When the dry patch first appeared above my eye, I suspected cold, dry weather. “Maybe the crisp winter air is drying my skin too much.” That’s when I tried using an assortment of creams. When the rash started spreading, that’s when I knew the cause was more than winter weather.
Then, my mind turned to allergies. I knew I was allergic to pet dander, but I never had reactions to anything else before. At the same time the rash started spreading from my eye, I noticed I had a small problem with mangos. Whenever I would bite into a fresh mango, my lips would become severely, painfully chapped for the next few days. I learned from reading articles online that some folks who are allergic to poison ivy (like me) are also sensitive to mangos because both plants contain urushiol in their skin and sap. At that time, my family and I were consuming a boxful of mangos. I immediately cut out mangos and hoped for the best. No luck.
When the rash spread to my whole body, I became serious about finding the root cause. Every effect has a cause, and I wanted to investigate all potential causes in order of likelihood. I already crossed dry weather and mangoes off the list. Since the rash appeared in splotches across my whole body, then I reasoned its trigger could either be external – something coming in contact with all parts of skin – or internal – something not right from the inside pushing out.
What comes in contact with the whole body? Air, water, and cloth. Skin reactions to things in air and water seemed unlikely, so I focused on clothing and linens. That’s when I remembered a vague story from childhood. When my parents taught me how to do laundry, they told me they used a scent-free, hypoallergenic detergent because my dad had a severe skin reaction to regular detergent one time long before I was born. Once I confirmed the story with my parents, I immediately sprung to action. I switched over my detergent and fabric softener. I rewashed all my clothes and linens – all of them. I even thoroughly cleaned out my dryer duct to make sure no chemicals could leech back into the machine. (Boy, that was a heaping pile of dust.) Despite these changes, my rash persisted. I also changed my soaps and shampoos to no avail.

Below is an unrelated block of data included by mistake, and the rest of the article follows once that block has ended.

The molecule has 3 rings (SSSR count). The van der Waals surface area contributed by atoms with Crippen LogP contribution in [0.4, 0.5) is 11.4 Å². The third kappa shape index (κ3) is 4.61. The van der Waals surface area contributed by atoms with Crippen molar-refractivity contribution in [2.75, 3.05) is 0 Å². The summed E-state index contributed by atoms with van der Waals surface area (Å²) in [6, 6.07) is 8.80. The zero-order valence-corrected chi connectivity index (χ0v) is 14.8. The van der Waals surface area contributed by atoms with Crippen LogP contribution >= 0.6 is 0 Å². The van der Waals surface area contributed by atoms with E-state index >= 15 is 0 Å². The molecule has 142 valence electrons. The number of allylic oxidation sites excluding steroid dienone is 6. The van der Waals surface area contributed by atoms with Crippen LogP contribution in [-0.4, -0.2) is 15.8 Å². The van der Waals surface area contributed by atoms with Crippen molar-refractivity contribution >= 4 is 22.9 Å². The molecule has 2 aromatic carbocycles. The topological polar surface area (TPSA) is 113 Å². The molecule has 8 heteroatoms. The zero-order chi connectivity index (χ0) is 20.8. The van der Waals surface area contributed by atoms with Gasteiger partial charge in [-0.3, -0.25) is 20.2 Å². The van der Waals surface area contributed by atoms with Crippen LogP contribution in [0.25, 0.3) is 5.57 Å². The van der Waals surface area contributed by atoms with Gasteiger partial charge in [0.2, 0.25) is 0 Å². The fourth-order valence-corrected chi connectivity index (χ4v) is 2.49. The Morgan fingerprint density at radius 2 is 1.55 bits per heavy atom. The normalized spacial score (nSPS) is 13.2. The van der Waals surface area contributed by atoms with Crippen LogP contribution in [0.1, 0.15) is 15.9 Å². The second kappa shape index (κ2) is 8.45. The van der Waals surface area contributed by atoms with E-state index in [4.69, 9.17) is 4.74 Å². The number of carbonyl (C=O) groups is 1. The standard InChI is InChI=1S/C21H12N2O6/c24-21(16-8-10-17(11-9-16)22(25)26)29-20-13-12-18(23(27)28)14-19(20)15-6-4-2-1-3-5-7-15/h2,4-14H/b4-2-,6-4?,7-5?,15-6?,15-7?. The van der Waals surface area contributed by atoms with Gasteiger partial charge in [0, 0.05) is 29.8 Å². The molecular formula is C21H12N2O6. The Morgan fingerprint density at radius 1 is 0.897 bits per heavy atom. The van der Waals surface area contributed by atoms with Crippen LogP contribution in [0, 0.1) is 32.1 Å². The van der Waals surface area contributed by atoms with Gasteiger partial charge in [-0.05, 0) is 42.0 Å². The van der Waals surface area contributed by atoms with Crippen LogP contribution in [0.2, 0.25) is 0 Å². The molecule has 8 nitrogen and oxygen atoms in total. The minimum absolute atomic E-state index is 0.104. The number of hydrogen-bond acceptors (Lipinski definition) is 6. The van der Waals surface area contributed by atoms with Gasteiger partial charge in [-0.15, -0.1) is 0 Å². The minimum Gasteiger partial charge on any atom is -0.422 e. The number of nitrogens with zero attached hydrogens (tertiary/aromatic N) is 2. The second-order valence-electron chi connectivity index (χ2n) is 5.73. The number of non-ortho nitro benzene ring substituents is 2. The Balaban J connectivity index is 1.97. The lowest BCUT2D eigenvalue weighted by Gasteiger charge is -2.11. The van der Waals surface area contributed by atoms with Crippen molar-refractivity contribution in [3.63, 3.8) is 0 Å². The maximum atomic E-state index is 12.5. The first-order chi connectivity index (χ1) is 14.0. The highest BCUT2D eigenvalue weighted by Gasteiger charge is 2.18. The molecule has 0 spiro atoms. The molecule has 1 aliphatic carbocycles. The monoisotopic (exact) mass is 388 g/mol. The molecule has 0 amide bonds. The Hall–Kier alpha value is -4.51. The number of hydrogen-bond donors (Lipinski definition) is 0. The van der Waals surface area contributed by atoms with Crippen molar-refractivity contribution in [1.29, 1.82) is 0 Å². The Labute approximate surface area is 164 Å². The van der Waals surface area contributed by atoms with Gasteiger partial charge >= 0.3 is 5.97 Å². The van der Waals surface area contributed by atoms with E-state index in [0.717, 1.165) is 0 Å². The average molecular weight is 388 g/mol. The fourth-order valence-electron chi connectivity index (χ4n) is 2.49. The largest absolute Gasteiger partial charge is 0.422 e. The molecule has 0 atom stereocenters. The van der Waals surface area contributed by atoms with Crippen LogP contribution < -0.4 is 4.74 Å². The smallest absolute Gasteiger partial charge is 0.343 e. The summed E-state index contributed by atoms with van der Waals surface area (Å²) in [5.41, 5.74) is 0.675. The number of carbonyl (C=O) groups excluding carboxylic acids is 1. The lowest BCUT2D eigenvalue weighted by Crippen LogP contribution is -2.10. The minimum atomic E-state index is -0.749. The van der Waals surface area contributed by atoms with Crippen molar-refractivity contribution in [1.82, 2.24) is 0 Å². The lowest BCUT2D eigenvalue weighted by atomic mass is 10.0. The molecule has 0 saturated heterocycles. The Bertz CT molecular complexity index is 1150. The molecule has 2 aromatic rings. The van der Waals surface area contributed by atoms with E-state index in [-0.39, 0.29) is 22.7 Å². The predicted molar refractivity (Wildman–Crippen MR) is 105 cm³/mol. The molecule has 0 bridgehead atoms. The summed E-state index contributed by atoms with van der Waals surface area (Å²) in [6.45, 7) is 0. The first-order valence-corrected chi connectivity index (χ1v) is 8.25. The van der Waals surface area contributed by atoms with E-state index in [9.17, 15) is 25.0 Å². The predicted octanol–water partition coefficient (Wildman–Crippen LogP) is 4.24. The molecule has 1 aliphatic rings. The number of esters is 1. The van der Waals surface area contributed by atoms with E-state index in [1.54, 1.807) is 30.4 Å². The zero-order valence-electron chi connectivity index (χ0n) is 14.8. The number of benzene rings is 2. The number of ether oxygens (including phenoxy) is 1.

At the same time, I looked internally. I read in a few online articles that skin rashes could be caused by deficiencies. I started taking a daily multivitamin. I also tried supplements for calcium, Vitamin B6, Vitamin D, and collagen. Although I’m sure my body was healthier as a result, none of these supplements made a noticeable difference.
My dermatologist even did a skin punch test. He cut a piece of skin out of my back about 3mm wide through all layers of the skin. The result of the biopsy was “atopic dermatitis.” Not helpful.
For relief, I tried an assortment of creams from Eucerin, CeraVe, Aveeno, and O’Keeffe’s. None of them staved off the persistent itching or reduced the redness. They were practically useless. The only cream that had any impact (other than steroids) was an herbal Chinese medicine. With a cooling burn, it actually stopped the itch and visibly reduced the redness. By Spring 2021, I stopped going to the dermatologist and simply relied on the Chinese cream. I didn’t have a root cause, but I had an inexpensive mitigation that was 差不多 (chà bù duō; “almost even” or “good enough”).
Up until Summer 2021, my rash was mostly an uncomfortable inconvenience. Thankfully, since everything shut down for the COVID pandemic, I didn’t need to make public appearances with unsightly skin. The itchiness was the worst symptom, but nobody would see me scratch at home.
Then, around the end of June 2021, the rash got worse. My whole face turned red, and my splotches became itchier than ever. Worst of all, the Chinese cream no longer had much effect. Timing was lousy, too, since my wife and I were going to spend most of July in Seattle. I needed medical help ASAP. I needed to see either my primary care physician or an allergist. I called both offices to schedule appointments. The wait time for my primary doctor was 1.5 months, while the wait time for an allergist was 3 months! Even if I wouldn’t be in Seattle, I couldn’t see a doctor anyway.